March 26, 2008
Belly Fat Big Boost To Dementia Risk

A beer belly rots your brain even though the beer might not be at fault.

ST. PAUL, Minn. – People with larger stomachs in their 40s are more likely to have dementia when they reach their 70s, according to a study published in the March 26, 2008, online issue of Neurology®, the medical journal of the American Academy of Neurology.

The study involved 6,583 people age 40 to 45 in northern California who had their abdominal fat measured. An average of 36 years later, 16 percent of the participants had been diagnosed with dementia. The study found that those with the highest amount of abdominal fat were nearly three times more likely to develop dementia than those with the lowest amount of abdominal fat.

So then would belly liposuction reduce your risk of Alzheimer's Disease?

A lot of people are walking around (or sitting) with hazardous bellies.

“Considering that 50 percent of adults in this country have an unhealthy amount of abdominal fat, this is a disturbing finding,” said study author Rachel A. Whitmer, PhD, a Research Scientist of the Kaiser Permanente Division of Research in Oakland, CA, and member of the American Academy of Neurology. “Research needs to be done to determine what the mechanisms are that link abdominal obesity and dementia.”

Having a large abdomen increased the risk of dementia regardless of whether the participants were of normal weight overall, overweight, or obese, and regardless of existing health conditions, including diabetes, stroke and cardiovascular disease.

Those who were overweight and had a large belly were 2.3 times more likely to develop dementia than people with a normal weight and belly size. People who were both obese and had a large belly were 3.6 times more likely to develop dementia than those of normal weight and belly size. Those who were overweight or obese but did not have a large abdomen had an 80-percent increased risk of dementia.

This study didn't prove the direction of causation. But the results are highly suggestive.

Yet Seshadri also notes that factors other than fat could be responsible for the results. Whitmer's team controlled for some of these, such as education and rates of other illnesses. But other issues were not taken into account. Overweight people are less likely to exercise, for instance. Physical activity is known to decrease obesity risk, as well as being psychologically beneficial.

Whitmer acknowledges this short-coming, but points out that the dementia rates were greater among those who were not overweight during middle-age, but did have high levels of belly fat. These people are likely to have exercised since their weight was normal, she says, but they still went on to develop cognitive problems.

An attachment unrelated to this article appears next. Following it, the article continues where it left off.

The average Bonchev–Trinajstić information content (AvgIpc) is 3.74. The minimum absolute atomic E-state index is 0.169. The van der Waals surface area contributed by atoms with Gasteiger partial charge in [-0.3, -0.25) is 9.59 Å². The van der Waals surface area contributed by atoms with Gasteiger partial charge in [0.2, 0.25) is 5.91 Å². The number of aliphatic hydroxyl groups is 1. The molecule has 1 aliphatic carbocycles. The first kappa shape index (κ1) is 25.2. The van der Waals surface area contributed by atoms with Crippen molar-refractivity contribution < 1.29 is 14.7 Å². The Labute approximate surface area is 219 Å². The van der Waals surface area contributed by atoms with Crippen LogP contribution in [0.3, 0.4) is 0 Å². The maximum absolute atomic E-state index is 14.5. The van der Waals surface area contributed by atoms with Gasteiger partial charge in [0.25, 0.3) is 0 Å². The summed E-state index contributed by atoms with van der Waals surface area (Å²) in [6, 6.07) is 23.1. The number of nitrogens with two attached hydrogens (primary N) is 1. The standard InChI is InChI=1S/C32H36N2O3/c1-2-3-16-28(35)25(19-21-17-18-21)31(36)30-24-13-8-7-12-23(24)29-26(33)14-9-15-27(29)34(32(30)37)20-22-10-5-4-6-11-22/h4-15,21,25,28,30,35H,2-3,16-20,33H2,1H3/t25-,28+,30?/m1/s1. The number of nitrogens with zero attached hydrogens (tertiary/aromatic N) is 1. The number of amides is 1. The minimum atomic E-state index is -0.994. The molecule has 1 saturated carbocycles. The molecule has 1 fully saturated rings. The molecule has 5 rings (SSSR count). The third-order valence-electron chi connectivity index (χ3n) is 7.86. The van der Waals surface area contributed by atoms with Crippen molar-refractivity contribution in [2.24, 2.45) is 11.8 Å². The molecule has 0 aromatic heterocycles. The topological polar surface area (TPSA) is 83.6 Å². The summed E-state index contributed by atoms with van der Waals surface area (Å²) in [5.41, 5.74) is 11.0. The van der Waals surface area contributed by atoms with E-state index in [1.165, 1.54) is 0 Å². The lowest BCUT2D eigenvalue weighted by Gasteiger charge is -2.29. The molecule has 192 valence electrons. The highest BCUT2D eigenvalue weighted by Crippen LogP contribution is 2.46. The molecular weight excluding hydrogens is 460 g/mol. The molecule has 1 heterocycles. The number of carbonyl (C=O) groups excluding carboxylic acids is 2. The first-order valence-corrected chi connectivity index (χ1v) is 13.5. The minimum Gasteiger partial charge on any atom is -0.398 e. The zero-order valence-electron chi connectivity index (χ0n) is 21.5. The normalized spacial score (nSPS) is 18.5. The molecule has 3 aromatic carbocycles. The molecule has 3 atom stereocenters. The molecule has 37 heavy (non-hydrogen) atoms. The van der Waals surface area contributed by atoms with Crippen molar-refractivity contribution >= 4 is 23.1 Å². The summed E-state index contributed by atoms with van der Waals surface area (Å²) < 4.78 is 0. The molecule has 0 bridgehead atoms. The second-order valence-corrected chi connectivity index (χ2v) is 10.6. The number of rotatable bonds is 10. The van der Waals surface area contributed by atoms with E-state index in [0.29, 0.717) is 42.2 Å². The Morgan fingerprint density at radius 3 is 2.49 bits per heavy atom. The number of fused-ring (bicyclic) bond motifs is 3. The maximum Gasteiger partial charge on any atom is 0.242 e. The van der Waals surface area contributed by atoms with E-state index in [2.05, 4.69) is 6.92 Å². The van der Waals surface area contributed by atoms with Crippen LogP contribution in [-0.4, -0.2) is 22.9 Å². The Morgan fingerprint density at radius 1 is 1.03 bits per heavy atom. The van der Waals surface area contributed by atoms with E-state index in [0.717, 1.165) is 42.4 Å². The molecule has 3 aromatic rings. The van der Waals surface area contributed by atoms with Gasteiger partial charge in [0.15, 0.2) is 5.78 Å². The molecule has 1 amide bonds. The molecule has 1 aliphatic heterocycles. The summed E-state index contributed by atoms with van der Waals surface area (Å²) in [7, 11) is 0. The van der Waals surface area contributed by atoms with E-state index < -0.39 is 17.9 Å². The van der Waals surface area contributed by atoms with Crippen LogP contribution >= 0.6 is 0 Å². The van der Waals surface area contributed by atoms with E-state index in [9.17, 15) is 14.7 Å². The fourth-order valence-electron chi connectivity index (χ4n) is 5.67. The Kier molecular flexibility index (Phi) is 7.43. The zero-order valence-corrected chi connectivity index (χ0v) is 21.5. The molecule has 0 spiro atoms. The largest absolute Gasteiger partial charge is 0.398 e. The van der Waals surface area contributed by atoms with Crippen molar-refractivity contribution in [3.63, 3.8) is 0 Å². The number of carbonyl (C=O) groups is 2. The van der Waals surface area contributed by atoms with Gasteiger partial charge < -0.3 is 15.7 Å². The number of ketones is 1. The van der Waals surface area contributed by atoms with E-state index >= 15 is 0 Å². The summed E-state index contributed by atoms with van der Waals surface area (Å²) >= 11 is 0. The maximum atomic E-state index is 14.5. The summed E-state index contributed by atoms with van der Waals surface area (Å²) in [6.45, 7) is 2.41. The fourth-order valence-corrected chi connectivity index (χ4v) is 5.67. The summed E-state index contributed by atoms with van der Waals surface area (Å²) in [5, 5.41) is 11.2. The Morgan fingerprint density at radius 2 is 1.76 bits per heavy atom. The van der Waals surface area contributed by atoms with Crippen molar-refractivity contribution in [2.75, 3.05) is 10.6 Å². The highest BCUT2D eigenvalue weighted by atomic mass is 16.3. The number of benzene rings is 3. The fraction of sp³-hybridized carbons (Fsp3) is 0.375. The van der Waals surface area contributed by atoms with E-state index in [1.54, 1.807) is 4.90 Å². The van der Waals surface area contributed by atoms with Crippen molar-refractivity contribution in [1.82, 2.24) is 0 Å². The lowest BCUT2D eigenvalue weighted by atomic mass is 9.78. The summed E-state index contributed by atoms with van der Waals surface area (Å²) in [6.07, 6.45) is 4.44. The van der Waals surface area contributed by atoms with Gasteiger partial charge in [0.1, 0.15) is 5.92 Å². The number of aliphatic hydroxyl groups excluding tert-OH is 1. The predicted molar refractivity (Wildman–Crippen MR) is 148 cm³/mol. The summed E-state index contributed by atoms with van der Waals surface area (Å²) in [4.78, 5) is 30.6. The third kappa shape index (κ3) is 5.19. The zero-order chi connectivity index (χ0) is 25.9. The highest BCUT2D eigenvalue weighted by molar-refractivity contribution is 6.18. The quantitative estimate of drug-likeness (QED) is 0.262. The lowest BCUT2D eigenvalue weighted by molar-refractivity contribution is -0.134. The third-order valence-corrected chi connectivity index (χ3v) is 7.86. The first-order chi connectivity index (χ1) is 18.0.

Pay attention to comments from obesity researcher Rudolph Liebel of Columbia University in this previous post. Note that fat cells are now known to secrete at least a couple of dozen hormones and other signalling compounds. Some of those compounds cross the blood-brain barrier. Fat is not a passive pile of blubber. Belly fat in particular secretes more stuff than other areas of fat. The fat on your belly is sending out messages that are messing up your brain and body.

Share |      Randall Parker, 2008 March 26 06:44 PM  Aging Diet Brain Studies


Comments
matthew said at March 26, 2008 9:23 PM:

as you are probably aware, there is a tendency to lose muscle and gain fat as we age. Controlling for other factors, do bodybuilders have a decreased risk for heart disease, stroke, dementia, and maybe other life threatening conditions?

My real interest is the relationship between more fat free mass and less disease. But they have more expensive metabolic tissue. That would seem to be a drawback. But what about inflammation and aging? Their is more to bodybuilding than having a muscular physique. Bodybuilding in your 40 and 50's requires excellent health too.

clayton said at March 27, 2008 7:05 AM:

Body building is only one aspect of being physically fit. The muscles are bloated with goo, my trainer described it to me when describing how a small 140# guy can do over a 100 100# snatch's in a row in under 10 minutes. Visceral fat is pro inflammatory, a significant marker for dementia. Look at French studies showing that people who eat fish and other omega 3 rich foods have a 70% decreased risk of developing dementia. Pass the canned sardines in olive oil!!!

Get your hands on kettle bells and do some yoga as well, reduce your cortisol levels quickly and naturally. Eat fish or take good clean omega-3 supplements. Maybe even take up a martial art or take on grappling, a nice full body workout like no other. Me I mountain bike and run with my dog, and I throw kettle bells around.

matthew said at March 27, 2008 8:23 AM:

Sure, i've seen a news release saying that about visceral fat. (news releases are to be read with a grain of salt) But it's probably not as simple as lowering total body fat to nix visceral fat. And yeah, it's not visceral fat alone but v. fat and stress combined. Besides, the question is simply can muscle tissue have a protective effect itself against disease. I should have been more clear. If fat can cause problems, what can muscle do?

noiz said at March 27, 2008 7:02 PM:

Muscle can pick up your problem and throw it into another room.

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